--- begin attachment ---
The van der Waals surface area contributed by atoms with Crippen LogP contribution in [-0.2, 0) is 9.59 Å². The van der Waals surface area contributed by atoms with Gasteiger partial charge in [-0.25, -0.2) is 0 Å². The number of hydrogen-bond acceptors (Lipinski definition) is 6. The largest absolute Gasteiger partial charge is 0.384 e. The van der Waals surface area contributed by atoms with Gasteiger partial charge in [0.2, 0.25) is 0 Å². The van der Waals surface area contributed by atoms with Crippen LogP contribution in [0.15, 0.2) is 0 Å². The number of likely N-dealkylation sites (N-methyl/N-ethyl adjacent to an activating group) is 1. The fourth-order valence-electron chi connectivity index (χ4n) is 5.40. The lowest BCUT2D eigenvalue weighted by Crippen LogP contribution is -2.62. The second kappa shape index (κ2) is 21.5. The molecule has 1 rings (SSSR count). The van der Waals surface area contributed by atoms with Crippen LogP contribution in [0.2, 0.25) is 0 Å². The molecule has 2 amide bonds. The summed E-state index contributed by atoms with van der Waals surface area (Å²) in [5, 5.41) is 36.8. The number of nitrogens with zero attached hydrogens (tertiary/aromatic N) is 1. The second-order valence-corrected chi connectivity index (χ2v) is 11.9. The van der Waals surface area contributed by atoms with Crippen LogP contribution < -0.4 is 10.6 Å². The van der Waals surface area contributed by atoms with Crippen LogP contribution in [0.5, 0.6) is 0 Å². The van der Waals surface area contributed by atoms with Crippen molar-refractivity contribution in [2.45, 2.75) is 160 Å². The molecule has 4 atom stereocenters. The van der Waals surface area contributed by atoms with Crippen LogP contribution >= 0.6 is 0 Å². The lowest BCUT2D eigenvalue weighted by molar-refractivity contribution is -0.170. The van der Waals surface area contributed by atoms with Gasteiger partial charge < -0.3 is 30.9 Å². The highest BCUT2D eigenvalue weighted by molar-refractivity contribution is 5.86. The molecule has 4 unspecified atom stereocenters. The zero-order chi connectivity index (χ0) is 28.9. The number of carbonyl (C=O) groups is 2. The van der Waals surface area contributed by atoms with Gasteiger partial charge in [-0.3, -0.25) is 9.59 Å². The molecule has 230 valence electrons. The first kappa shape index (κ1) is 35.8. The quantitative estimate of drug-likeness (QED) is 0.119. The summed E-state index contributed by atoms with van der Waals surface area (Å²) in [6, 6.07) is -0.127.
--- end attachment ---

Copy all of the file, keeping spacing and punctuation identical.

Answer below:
The van der Waals surface area contributed by atoms with Crippen LogP contribution in [-0.2, 0) is 9.59 Å². The van der Waals surface area contributed by atoms with Gasteiger partial charge in [-0.25, -0.2) is 0 Å². The number of hydrogen-bond acceptors (Lipinski definition) is 6. The largest absolute Gasteiger partial charge is 0.384 e. The van der Waals surface area contributed by atoms with Gasteiger partial charge in [0.2, 0.25) is 0 Å². The van der Waals surface area contributed by atoms with Crippen LogP contribution in [0.15, 0.2) is 0 Å². The number of likely N-dealkylation sites (N-methyl/N-ethyl adjacent to an activating group) is 1. The fourth-order valence-electron chi connectivity index (χ4n) is 5.40. The lowest BCUT2D eigenvalue weighted by Crippen LogP contribution is -2.62. The second kappa shape index (κ2) is 21.5. The molecule has 1 rings (SSSR count). The van der Waals surface area contributed by atoms with Crippen LogP contribution in [0.2, 0.25) is 0 Å². The molecule has 2 amide bonds. The summed E-state index contributed by atoms with van der Waals surface area (Å²) in [5, 5.41) is 36.8. The number of nitrogens with zero attached hydrogens (tertiary/aromatic N) is 1. The second-order valence-corrected chi connectivity index (χ2v) is 11.9. The van der Waals surface area contributed by atoms with Crippen LogP contribution < -0.4 is 10.6 Å². The van der Waals surface area contributed by atoms with Crippen LogP contribution in [0.5, 0.6) is 0 Å². The van der Waals surface area contributed by atoms with Crippen molar-refractivity contribution in [2.45, 2.75) is 160 Å². The molecule has 4 atom stereocenters. The van der Waals surface area contributed by atoms with Crippen LogP contribution >= 0.6 is 0 Å². The lowest BCUT2D eigenvalue weighted by molar-refractivity contribution is -0.170. The van der Waals surface area contributed by atoms with Gasteiger partial charge < -0.3 is 30.9 Å². The highest BCUT2D eigenvalue weighted by molar-refractivity contribution is 5.86. The molecule has 4 unspecified atom stereocenters. The zero-order chi connectivity index (χ0) is 28.9. The number of carbonyl (C=O) groups is 2. The van der Waals surface area contributed by atoms with Gasteiger partial charge in [-0.3, -0.25) is 9.59 Å². The molecule has 230 valence electrons. The first kappa shape index (κ1) is 35.8. The quantitative estimate of drug-likeness (QED) is 0.119. The summed E-state index contributed by atoms with van der Waals surface area (Å²) in [6, 6.07) is -0.127.